Anyone who thinks 3-year-olds and face painting don’t mix has never seen Maria Perez at work. Under her speedy hands, even the wriggliest kid can emerge with an intricate new disguise. That’s the magic of Perez, a face painter and Santa Barbara preschool teacher of more than 20 years. “I think just knowing where kids are [emotionally] gives me a soothing touch for [those] who feel a little overwhelmed,” she said.
Perez has no formal art training; it was actually preschool teaching that introduced Perez to face painting. “We had [an] event at my preschool, and I offered to do the face painting,” she said. “The excitement kids get … it was a magic thing. I did not expect it.” Hooked, she started packing a makeup bag and heading to Oak Park, where she practiced on willing passersby for free.
Today, Perez has a unique style, with complex, detailed freehand designs, ombré effects, and swooping, fluid lines. She refuses to use templates, lookbooks, or stencils and tries never to do precisely the same design twice. “It helps me grow, not bringing a template, not bringing a picture,” she said. “Kids deserve something exciting after waiting in line for 20 minutes.” And that’s another thing: She works quickly, often painting 15-20 kids during a one-hour booking.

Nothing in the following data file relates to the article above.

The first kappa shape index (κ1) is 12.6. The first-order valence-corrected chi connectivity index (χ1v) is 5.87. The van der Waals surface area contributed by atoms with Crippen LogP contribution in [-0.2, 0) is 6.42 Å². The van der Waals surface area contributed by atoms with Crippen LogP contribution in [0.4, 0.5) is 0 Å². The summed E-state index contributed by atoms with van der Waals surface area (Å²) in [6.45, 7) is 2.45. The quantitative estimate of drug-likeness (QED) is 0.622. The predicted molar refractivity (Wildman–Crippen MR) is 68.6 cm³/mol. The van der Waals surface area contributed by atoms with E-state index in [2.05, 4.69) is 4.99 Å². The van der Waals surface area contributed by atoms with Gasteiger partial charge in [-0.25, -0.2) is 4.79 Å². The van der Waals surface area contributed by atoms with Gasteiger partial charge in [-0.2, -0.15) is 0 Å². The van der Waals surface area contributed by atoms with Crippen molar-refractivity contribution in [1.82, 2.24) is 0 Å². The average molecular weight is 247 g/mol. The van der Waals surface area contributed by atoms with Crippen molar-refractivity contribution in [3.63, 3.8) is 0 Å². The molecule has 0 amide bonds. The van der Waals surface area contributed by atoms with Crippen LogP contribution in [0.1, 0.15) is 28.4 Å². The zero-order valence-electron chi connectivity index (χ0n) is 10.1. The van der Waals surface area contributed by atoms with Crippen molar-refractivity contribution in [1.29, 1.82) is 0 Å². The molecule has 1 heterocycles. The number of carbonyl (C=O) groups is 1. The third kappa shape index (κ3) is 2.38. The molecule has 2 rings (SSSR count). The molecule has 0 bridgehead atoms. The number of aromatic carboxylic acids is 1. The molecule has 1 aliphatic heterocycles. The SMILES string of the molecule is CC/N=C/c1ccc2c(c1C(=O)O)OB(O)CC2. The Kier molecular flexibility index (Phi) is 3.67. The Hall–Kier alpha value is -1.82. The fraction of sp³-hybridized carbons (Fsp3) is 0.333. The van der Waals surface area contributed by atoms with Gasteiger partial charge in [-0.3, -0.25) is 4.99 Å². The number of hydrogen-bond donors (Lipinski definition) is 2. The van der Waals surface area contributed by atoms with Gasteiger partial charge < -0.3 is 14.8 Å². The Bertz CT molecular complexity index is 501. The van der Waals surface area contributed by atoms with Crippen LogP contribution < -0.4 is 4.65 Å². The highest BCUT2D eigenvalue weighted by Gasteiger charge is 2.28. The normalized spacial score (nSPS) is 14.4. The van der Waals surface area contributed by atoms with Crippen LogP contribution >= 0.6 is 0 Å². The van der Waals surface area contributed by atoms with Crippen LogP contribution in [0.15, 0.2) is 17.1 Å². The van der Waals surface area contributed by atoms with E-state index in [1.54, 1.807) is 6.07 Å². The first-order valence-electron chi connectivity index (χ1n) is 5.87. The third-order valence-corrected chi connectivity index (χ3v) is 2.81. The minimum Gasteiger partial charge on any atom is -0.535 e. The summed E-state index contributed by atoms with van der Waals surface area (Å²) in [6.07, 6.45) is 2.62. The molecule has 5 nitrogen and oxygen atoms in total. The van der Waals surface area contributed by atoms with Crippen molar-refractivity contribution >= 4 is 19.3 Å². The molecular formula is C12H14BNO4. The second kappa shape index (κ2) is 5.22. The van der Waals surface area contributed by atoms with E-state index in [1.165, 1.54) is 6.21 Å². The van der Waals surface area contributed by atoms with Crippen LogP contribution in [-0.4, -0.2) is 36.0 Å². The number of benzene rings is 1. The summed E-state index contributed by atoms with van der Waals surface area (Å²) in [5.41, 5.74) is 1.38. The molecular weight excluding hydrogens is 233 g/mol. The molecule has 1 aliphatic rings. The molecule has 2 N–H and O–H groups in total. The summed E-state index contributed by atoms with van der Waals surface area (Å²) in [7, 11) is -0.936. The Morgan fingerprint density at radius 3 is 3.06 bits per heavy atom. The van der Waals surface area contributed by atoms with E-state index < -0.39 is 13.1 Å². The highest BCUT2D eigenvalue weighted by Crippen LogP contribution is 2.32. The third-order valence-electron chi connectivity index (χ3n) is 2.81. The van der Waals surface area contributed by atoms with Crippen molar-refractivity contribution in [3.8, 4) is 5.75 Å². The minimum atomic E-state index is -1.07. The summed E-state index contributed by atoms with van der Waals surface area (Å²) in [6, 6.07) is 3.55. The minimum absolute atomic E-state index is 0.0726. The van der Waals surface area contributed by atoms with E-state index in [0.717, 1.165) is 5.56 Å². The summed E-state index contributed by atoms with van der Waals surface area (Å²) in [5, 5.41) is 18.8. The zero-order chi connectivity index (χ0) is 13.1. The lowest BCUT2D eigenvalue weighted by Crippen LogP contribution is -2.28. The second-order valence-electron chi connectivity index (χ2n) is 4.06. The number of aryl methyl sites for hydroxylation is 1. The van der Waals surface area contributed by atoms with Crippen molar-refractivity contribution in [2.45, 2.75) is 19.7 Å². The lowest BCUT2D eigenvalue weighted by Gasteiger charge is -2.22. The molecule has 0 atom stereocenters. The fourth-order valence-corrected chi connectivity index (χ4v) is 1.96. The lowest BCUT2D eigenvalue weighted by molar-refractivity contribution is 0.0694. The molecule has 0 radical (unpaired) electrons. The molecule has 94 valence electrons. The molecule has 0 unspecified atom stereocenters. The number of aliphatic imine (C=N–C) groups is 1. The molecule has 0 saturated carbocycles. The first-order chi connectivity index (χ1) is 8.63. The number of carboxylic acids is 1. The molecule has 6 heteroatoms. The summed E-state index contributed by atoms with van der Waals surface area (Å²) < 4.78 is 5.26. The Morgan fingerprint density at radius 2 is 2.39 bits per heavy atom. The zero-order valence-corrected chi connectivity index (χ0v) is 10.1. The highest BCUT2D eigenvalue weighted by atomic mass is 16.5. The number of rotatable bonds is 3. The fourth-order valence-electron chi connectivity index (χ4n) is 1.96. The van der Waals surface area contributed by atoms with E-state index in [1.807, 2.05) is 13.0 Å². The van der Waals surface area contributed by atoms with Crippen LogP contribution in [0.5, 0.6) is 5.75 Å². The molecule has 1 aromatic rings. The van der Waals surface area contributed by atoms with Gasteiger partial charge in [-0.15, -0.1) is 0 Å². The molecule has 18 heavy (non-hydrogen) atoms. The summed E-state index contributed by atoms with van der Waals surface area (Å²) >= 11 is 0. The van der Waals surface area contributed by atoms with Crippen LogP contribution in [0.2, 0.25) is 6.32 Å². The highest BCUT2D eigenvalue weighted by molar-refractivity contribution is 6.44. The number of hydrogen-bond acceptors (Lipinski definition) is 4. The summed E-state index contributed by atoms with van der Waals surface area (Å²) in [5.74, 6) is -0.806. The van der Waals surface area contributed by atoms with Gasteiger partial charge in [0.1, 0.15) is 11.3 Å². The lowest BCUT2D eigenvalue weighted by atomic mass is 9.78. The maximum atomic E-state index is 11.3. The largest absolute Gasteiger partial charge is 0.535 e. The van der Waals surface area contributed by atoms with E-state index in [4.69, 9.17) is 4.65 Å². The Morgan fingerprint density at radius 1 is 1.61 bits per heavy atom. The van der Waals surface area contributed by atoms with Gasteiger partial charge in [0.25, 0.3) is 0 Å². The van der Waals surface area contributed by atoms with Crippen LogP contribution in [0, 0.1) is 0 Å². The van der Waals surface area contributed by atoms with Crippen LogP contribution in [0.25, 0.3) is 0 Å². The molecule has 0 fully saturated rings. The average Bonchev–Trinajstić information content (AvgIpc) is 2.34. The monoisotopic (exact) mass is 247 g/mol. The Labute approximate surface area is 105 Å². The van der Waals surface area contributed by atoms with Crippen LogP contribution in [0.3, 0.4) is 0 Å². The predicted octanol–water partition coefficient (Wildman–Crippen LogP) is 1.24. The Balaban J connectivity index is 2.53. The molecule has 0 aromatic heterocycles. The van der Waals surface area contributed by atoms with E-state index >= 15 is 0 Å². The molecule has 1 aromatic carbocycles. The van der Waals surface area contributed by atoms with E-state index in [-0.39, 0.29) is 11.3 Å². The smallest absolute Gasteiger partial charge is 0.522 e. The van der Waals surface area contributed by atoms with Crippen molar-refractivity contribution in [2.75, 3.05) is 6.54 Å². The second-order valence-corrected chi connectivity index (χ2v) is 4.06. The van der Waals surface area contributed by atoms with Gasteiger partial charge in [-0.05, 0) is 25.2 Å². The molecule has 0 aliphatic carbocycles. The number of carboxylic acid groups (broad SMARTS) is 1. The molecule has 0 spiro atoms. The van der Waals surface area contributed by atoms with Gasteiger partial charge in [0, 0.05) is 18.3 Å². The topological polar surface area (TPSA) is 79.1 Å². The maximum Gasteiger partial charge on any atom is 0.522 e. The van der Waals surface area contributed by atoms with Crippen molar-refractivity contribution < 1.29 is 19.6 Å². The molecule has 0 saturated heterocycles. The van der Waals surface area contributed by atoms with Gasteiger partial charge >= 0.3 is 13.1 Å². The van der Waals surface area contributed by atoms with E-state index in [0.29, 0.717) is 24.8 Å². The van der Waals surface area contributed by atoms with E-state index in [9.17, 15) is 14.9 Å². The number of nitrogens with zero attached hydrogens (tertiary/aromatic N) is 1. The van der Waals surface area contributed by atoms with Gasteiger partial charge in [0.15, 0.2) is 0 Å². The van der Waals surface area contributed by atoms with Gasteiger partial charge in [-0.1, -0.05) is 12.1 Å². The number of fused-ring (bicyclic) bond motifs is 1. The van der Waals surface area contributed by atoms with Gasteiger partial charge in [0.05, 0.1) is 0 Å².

For shy or sensitive kids, she’ll often walk them through the process, showing them her brushes and sponges, and letting them try out a clean brush first. “Some kids are very sensitive to people touching them, or some kids are very squiggly,” she said. “So I’ll say, you know what, let’s try this on your arm.’” It works, according to Erika Ronchietto, director of The Learningden Preschool on Hollister, who’s been hiring Perez for the past 10 years. “She’s more than just a face painter; she’s someone who kids develop a relationship with,” said Ronchietto. “She has her own little community.”
Perez, who moved to the area from Michoacán, Mexico, prides herself on having a number of clients in her own community. “I love the face painting that I do, and I want people from different economic levels to be able to have that for their kids,” she said. Perez works on a sliding scale, trying to be accessible to as many superhero and princess hopefuls as possible.